Monday, January 30, 2012

AI and HBD Part Two

So we ask questions about the endgame.  Is humanity evolving towards a civilization of the type portrayed in the Culture Series?
The Culture is a symbiotic society of artificial intelligences (AIs) (Minds and drones), humanoids and other alien species who all share equal status. As mentioned above, all essential work is performed (as far as possible) by non-sentient devices, freeing sentients to do only things that they enjoy (administrative work requiring sentience is undertaken by the AIs using a bare fraction of their mental power, or by people who take on the work out of free choice). As such, the Culture is also a post-scarcity society, where technological advances ensure that no one lacks any material goods or services. As a consequence, the Culture has no need of economic constructs such as money (as is apparent when it deals with civilizations in which money is still important). The Culture rejects all forms of economics based on anything other than voluntary activity. "Money is a sign of poverty" is a common saying in the Culture.

We have a while to go before that, but it's always important to think about where we are going as a civilization.

But the important thing, is what are we looking at in the next 10 years?  The Atlantic has a fascinating profile of the realist thinker John J. Mearsheimer, as he warns:

“Whether China is democratic and deeply enmeshed in the global economy or autocratic and autarkic will have little effect on its behavior, because democracies care about security as much as non-democracies do.” Indeed, a democratic China could be more technologically innovative and economically robust, with consequently more talent and money to lavish on its military."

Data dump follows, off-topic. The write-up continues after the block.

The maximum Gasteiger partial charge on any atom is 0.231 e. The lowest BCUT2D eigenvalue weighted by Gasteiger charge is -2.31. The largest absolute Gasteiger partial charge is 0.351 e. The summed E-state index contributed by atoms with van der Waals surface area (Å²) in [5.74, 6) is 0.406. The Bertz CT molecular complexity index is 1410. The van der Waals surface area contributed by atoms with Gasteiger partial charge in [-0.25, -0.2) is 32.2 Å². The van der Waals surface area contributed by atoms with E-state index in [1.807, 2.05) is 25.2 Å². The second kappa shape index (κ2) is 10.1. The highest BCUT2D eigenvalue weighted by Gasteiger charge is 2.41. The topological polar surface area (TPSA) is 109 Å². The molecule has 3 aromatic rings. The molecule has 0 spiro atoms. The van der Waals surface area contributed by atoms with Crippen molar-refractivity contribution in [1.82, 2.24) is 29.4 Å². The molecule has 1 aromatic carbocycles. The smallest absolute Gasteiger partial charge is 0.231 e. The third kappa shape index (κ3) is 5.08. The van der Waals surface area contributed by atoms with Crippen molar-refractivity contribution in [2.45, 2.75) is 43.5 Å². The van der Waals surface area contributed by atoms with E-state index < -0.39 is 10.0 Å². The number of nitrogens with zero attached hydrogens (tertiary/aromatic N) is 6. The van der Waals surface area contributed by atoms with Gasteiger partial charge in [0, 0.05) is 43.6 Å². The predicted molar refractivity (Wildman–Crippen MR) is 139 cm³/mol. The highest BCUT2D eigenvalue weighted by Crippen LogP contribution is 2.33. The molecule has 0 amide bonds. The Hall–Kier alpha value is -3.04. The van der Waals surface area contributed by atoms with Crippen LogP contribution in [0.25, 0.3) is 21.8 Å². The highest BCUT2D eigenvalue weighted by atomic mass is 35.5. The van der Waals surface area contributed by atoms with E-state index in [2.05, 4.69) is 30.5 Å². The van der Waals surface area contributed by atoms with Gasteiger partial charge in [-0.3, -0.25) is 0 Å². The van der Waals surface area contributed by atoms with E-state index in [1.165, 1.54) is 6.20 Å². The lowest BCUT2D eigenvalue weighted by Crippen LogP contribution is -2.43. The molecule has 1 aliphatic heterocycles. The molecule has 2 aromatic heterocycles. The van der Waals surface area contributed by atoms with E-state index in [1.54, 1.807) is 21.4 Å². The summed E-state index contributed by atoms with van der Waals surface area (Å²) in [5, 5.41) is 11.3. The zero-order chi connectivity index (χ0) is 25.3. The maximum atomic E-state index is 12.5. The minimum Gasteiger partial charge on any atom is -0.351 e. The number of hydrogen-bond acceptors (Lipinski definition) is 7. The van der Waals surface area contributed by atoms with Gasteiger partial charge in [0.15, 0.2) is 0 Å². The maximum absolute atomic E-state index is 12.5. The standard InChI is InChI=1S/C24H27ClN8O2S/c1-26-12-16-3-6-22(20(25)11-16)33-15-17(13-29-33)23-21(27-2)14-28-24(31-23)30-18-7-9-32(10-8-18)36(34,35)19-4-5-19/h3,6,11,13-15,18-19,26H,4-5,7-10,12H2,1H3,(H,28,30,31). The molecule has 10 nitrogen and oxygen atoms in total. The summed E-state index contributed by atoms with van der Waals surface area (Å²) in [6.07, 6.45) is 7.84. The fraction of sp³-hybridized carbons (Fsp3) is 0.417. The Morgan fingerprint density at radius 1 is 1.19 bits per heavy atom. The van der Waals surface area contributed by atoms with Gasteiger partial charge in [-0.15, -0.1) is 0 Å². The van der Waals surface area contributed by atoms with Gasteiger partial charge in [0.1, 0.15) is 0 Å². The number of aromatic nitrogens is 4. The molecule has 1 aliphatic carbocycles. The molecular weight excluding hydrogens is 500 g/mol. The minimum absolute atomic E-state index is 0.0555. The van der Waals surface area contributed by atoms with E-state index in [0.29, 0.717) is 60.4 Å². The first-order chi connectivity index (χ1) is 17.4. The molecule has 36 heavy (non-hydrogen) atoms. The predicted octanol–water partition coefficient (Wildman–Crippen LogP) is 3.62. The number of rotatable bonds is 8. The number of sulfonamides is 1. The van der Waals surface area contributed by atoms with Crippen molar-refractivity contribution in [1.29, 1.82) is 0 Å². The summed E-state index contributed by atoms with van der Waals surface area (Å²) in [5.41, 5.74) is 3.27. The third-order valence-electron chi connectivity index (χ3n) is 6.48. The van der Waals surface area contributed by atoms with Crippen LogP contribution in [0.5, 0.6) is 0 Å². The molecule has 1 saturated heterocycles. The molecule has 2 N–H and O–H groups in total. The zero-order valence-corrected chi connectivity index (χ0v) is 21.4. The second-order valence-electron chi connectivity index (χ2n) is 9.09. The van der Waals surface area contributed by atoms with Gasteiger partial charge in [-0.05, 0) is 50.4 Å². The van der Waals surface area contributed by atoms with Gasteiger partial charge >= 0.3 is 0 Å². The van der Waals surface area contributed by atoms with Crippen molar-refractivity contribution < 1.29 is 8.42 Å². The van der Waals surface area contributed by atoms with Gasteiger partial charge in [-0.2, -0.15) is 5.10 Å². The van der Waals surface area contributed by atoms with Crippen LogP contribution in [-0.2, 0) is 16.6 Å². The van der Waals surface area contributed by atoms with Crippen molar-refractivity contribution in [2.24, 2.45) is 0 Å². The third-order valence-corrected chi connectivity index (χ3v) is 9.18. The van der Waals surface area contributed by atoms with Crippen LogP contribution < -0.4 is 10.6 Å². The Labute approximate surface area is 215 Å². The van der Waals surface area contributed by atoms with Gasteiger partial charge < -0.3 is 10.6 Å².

He then gets much more strong on the need to counter China:

Neither Wilhelmine Germany, nor imperial Japan, nor Nazi Germany, nor the Soviet Union had nearly as much latent power as the United States had during their confrontations … But if China were to become a giant Hong Kong, it would probably have somewhere on the order of four times as much latent power as the United States does, allowing China to gain a decisive military advantage over the United States. 

While I am disheartened on his dismissal of the role morality plays in international affairs, I agree with him in principle on China's potential future power. They have the average IQ.

But, even if their average IQ is a few points above ours, guess what?  Most Chinese workers are still average.  And with the recent controversies involving Foxconn treating their Chinese workers like slaves, I've begun thinking that the cost curve is going to rise, especially as the labor shortage becomes more acute as their population ages.

So, again, we ask: what does this mean?  This means, that if robots can replace Americans, why can't they replace Chinese?  With the average Chinese worker making 200$ a month in slavelike conditions, that may not be needed.  But at some point, perhaps 500$ per month wages with a labor rights board, the factory managers will decide that instead of treating their workers like machines, they should just hire machines.

So, how long will it take China to move up the value added curve?  Not sure, maybe a generation?

How long will it take AI to move up the value added curve? A decade?

Which will happen first?  The US losing to China, or mass human irrelevance in the face of smart robots?

Count me among a China skeptic, but not for the normal reasons.

I'm a China skeptic because I'm a human skeptic.  We have far more to worry about as a species than Chinese dominance. 

1 comment:

  1. Sounds like an episode of the Twilight Zone to me.But I'm a skeptic of China also.